January 9, 2014
Ocean Ecosystem Affected By Powerful Internal Waves: Study
Gerard LeBlond for redOrbit.com - Your Universe Online
New research on the ocean’s hidden waves was conducted in a lab and in the South China Sea. According to a January 8 report from MIT news, internal waves can be hundreds of feet tall and produce damaging effects to the climate and the ocean’s ecosystem.
Experiments in laboratories and in the ocean have scientists claiming to have solved the mystery of what causes the largest internal waves in the world. The new findings, coordinated by the Office of Naval Research (ONR) and conducted by researchers from MIT and several other institutions, was published in Geophysical Research Letters.
The shape of the internal waves are similar to surface waves, but the underwater waves and the water surrounding them have a different density due to temperature; the surface water is warmer and saltier then the water below. An invisible layer between the two can be detected with instruments. Waves are produced within this layer that can be very large and travel considerable distances mixing the ocean waters while drawing heat from the atmosphere.
These internal waves have been a challenge to detect and study. But now, Thomas Peacock, an associate professor of mechanical engineering at MIT, has teamed up with several other researchers to employ the largest experiment ever to study these waves.
Peacock says the waves in the Luzon Strait between Taiwan and the Philippines are “the most powerful internal waves discovered thus far in the ocean. These are skyscraper-scale waves.”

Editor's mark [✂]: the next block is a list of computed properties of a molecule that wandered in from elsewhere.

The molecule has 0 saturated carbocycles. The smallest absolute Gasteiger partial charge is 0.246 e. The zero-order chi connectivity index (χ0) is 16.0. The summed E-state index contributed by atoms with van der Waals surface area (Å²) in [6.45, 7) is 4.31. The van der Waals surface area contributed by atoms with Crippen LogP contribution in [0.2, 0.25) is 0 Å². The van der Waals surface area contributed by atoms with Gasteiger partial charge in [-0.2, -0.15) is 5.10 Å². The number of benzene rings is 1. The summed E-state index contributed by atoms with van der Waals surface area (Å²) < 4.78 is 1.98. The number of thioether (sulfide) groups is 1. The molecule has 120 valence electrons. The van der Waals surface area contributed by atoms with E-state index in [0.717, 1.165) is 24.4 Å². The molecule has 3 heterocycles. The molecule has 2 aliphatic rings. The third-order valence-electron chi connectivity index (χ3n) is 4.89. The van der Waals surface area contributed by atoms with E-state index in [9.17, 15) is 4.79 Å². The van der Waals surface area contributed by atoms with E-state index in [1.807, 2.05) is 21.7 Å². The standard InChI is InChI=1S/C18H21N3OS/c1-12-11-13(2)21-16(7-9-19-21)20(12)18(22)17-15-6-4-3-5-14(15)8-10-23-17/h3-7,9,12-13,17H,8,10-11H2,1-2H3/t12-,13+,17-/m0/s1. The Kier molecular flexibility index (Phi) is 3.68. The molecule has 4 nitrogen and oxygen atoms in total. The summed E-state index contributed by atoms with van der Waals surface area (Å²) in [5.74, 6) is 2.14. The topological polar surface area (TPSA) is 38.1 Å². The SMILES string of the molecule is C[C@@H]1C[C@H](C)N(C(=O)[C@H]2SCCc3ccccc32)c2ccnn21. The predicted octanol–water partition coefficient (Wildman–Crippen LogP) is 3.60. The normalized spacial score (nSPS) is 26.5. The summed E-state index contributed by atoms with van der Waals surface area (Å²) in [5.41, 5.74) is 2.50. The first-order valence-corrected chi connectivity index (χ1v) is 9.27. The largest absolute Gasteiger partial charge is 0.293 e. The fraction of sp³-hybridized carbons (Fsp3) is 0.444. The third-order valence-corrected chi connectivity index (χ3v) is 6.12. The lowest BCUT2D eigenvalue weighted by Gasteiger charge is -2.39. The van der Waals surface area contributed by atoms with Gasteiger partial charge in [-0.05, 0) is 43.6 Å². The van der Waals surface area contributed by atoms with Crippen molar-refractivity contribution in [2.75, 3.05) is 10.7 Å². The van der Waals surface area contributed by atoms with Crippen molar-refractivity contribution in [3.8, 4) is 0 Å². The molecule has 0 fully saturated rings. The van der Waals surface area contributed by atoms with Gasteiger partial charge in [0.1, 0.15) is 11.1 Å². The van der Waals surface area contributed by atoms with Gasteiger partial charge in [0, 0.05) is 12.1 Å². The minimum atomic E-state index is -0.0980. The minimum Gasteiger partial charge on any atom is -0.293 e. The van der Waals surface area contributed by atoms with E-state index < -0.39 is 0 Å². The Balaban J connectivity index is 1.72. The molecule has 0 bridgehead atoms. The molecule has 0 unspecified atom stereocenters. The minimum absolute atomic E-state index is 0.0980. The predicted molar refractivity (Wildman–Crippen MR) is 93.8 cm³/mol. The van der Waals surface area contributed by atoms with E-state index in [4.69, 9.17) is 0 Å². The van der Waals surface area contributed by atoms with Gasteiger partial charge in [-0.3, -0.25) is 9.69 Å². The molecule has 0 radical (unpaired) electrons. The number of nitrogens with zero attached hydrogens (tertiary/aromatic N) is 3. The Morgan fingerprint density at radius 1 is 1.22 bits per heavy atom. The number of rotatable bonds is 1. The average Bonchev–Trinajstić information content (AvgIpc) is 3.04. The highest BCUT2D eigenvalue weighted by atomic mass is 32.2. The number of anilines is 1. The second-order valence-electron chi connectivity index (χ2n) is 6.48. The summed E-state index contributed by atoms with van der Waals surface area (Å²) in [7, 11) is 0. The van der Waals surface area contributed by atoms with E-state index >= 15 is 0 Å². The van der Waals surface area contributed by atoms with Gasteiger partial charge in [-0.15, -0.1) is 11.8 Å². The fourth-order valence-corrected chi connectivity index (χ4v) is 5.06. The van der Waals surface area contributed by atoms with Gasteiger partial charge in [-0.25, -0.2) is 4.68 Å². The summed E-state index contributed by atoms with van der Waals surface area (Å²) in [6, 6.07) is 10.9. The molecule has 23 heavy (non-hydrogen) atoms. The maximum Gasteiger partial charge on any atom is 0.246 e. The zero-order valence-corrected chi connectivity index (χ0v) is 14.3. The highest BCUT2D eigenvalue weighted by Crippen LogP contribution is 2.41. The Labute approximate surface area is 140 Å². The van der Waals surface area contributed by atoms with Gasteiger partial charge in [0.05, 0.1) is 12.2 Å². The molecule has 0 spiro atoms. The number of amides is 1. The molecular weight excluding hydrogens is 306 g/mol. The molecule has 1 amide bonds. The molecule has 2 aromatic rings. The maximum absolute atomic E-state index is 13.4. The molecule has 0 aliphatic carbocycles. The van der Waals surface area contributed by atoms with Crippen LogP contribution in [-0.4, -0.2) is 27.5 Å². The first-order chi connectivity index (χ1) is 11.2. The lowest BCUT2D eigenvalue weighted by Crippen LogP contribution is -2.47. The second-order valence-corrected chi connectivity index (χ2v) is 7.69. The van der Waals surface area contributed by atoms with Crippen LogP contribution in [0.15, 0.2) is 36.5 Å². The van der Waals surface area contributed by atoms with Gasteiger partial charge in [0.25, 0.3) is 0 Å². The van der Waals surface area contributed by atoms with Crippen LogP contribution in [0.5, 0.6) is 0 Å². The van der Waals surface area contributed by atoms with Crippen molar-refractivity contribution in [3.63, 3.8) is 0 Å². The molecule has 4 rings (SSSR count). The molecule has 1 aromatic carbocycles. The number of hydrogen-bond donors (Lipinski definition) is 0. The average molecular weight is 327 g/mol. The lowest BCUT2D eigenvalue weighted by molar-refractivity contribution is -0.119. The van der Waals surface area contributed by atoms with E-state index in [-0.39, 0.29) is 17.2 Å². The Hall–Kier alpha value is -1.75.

Some of these waves have been observed to reach 550 feet and travel very slowly. Peacock says they are “lumbering giants of the ocean.”
By using a topographical model of the seafloor, and placing a 50-foot diameter rotating tank in Grenoble, France, the experimenters revealed that these waves are generated by the entire ridge of the seafloor, not just a localized area.
The last time a major study of underwater waves was conducted, occurred off the coast of Hawaii in 1999. Since then, scientists have developed a greater appreciation of the effect these waves have on the global climate.
Peacock says, “It's an important missing piece of the puzzle in climate modeling. Right now, global climate models are not able to capture these processes. You get a different answer … if you don't account for these waves.”
Using 15 years of data, the team was able to determine that the waves in the Luzon Strait are steady and predictable, as tides flow over the ridges underneath the surface through narrow channels. This can be seen in the satellite data.
“The strong forcing and ridge geometry at Luzon Strait result in some of the strongest internal waves in the world's oceans. They are important for a variety of reasons, including the region's biology, the mixing and turbulence they produce, and marine navigation in the region,” Matthew Alford, a professor of oceanography at University of Washington, who was part of the team, said in a statement.
“[The research] contributed to a massive advance in our understanding of how these waves get generated and dissipated,” he added.